• Elsie says:

      Great insight Tonya. I have become super aware of the idea that a higher position at work would make me feel like an important human being. It’s an easy thing to do when you’re 25 and sort of at the beginning of a career. People try to get you to strive for that management position (that mostly represents headaches and answering emails at home).

      Funny you mention El Segundo, that’s exactly how I got the name. We were driving through there one day and my dad said “oh, it’s like Elsie Gundo.” and that was that. Hats off to you living down there that has to be quite expensive. I really like the beaches around Playa del Rey and Manhattan beach. If only I had a billion dollars. Sigh.

  5. Nice article that covers some excellent points. Focus on enjoying the process and not the result is what I am reminded of from your piece.
    On the topic of money, there was a line in the movie The Aviator. A group of people were sitting around a table and one of the women said something about “not caring about money. Howard Hughes (Leonard DiCaprio) looked at her and said, “That’s because you always had it.”
    Everyone’s stories are different and everyone’s perspectives are different. None of them are wrong, just different. Learning to accept One’s perspective is part of the process.

    • Elsie says:

      I remember that part of the movie. It does seem like people who have had money recognize it’s not the ultimate answer that people make it out to be. Thanks for stopping by Franklin.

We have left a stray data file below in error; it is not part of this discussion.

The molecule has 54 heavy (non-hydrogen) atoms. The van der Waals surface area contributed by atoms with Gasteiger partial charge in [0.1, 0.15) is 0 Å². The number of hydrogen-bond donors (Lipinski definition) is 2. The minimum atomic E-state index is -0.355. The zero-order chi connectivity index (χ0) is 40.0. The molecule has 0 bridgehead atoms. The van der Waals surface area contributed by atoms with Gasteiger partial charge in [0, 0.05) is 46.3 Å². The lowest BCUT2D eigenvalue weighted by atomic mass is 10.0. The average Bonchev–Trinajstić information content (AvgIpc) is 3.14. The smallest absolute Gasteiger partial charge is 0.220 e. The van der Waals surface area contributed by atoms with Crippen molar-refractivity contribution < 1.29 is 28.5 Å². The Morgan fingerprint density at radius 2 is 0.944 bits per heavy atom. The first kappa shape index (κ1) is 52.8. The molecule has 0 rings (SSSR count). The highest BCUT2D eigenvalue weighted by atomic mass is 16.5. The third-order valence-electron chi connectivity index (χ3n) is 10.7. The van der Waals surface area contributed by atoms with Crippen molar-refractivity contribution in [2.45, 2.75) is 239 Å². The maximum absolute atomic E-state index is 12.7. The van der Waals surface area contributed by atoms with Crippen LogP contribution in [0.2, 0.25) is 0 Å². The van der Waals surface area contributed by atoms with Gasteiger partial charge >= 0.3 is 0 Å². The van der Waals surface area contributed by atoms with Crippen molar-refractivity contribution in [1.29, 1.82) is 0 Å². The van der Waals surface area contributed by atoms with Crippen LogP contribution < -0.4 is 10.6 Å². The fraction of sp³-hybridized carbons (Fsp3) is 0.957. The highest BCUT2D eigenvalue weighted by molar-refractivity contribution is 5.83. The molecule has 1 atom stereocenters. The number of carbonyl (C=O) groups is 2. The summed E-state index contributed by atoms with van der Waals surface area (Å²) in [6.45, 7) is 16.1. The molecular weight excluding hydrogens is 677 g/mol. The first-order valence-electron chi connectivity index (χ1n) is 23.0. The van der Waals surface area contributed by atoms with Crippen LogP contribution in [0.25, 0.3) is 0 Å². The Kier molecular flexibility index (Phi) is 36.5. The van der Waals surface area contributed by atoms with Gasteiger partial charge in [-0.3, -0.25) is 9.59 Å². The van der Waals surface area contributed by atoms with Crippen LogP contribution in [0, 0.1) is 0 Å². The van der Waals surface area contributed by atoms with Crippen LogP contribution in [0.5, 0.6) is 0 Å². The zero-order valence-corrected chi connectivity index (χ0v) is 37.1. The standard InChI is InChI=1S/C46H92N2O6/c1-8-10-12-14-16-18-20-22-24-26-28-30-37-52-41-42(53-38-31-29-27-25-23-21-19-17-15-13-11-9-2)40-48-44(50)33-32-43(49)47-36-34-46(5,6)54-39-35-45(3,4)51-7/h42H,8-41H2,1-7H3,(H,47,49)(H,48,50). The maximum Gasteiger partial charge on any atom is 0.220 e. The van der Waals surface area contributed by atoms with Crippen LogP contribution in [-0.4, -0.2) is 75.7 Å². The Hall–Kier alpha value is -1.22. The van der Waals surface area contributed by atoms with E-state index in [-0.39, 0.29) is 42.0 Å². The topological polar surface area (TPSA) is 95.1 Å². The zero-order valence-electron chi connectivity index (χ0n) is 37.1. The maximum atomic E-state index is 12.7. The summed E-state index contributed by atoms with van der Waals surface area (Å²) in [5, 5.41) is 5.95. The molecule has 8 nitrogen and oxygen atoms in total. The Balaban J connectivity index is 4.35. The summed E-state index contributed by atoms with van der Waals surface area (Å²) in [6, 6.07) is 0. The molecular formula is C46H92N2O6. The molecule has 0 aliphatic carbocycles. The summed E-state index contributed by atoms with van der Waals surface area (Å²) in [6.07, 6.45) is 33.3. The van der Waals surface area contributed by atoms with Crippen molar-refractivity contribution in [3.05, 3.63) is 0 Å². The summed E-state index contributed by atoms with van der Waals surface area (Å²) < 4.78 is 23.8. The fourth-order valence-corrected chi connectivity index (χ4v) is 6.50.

6. Desiree says:

    Love it! Way to go Elsie! <3

  7. Lyn says:

    Good that you found out early. I realized that when I attend my friend wedding with many real friends, and I have like less than half of that because I didn’t invest my life in people. I know that if I don’t dine out, don’t buy the lipgloss, don’t go for the vacation, I could have retire NOW. But what is life to that? And there are so many things that the older me can’t do. The retirement would be worth-less.

    • Elsie says:

      Yes, you have to invest in your relationships for sure. I get isolated now and then because I forget. Then I feel lonely and I remember that friends and family enrich my life way more than I can on my own.

  8. Elsie, good article. In all the grind and hoopla about reaching FIRE, we shouldn’t forget WHY we started this journey. If we can’t be happy achieving FI, then money isn’t the reason for our unhappiness!

    • Elsie says:

      FIRE takes a long time so it’s easy to forget along the way why you started the path in the first place. For me, I find I make more impulsive decisions as I go along. It’s kind of like a diet, the more I restrict my spending the more likely I am to go have a cheat day. It’s all a balance though, have to find a happy medium between extreme frugality and outright impulsive shopping. Thanks for the thoughts!